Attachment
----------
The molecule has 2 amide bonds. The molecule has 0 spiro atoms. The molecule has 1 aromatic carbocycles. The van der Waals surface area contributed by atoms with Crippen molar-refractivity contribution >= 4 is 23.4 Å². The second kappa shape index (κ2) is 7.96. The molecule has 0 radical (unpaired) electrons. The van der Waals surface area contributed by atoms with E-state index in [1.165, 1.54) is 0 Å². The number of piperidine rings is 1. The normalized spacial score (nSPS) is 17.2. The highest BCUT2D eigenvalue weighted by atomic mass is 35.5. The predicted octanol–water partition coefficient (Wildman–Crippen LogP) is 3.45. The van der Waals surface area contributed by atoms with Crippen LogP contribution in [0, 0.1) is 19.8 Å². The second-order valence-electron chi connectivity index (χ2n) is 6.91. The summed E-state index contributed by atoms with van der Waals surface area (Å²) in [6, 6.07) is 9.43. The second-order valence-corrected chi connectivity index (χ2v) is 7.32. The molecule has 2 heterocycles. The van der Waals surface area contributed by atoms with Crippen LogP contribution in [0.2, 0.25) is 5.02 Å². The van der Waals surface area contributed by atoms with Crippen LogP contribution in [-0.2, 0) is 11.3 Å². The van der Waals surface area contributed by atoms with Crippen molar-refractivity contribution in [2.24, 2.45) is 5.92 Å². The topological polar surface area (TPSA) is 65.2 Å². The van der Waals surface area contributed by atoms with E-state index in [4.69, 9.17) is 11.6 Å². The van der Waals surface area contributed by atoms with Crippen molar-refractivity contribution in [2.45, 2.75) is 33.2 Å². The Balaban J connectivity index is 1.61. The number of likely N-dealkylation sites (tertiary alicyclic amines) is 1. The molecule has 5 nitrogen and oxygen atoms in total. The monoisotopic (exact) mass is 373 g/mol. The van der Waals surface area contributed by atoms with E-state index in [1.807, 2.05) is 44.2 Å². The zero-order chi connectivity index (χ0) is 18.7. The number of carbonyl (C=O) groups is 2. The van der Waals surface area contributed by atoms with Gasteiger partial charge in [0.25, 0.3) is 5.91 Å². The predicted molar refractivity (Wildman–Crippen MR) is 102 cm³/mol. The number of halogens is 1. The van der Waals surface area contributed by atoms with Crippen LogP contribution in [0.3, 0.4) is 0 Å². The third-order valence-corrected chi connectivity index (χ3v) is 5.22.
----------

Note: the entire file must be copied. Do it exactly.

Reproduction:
The molecule has 2 amide bonds. The molecule has 0 spiro atoms. The molecule has 1 aromatic carbocycles. The van der Waals surface area contributed by atoms with Crippen molar-refractivity contribution >= 4 is 23.4 Å². The second kappa shape index (κ2) is 7.96. The molecule has 0 radical (unpaired) electrons. The van der Waals surface area contributed by atoms with E-state index in [1.165, 1.54) is 0 Å². The number of piperidine rings is 1. The normalized spacial score (nSPS) is 17.2. The highest BCUT2D eigenvalue weighted by atomic mass is 35.5. The predicted octanol–water partition coefficient (Wildman–Crippen LogP) is 3.45. The van der Waals surface area contributed by atoms with Crippen LogP contribution in [0, 0.1) is 19.8 Å². The second-order valence-electron chi connectivity index (χ2n) is 6.91. The summed E-state index contributed by atoms with van der Waals surface area (Å²) in [6, 6.07) is 9.43. The second-order valence-corrected chi connectivity index (χ2v) is 7.32. The molecule has 2 heterocycles. The van der Waals surface area contributed by atoms with Crippen LogP contribution in [0.2, 0.25) is 5.02 Å². The van der Waals surface area contributed by atoms with Crippen LogP contribution in [-0.2, 0) is 11.3 Å². The van der Waals surface area contributed by atoms with Crippen molar-refractivity contribution in [2.24, 2.45) is 5.92 Å². The topological polar surface area (TPSA) is 65.2 Å². The van der Waals surface area contributed by atoms with E-state index in [4.69, 9.17) is 11.6 Å². The van der Waals surface area contributed by atoms with Crippen molar-refractivity contribution in [2.45, 2.75) is 33.2 Å². The Balaban J connectivity index is 1.61. The number of likely N-dealkylation sites (tertiary alicyclic amines) is 1. The molecule has 5 nitrogen and oxygen atoms in total. The monoisotopic (exact) mass is 373 g/mol. The van der Waals surface area contributed by atoms with E-state index in [1.807, 2.05) is 44.2 Å². The zero-order chi connectivity index (χ0) is 18.7. The number of carbonyl (C=O) groups is 2. The van der Waals surface area contributed by atoms with Gasteiger partial charge in [0.25, 0.3) is 5.91 Å². The predicted molar refractivity (Wildman–Crippen MR) is 102 cm³/mol. The number of halogens is 1. The van der Waals surface area contributed by atoms with Crippen LogP contribution in [0.3, 0.4) is 0 Å². The third-order valence-corrected chi connectivity index (χ3v) is 5.22.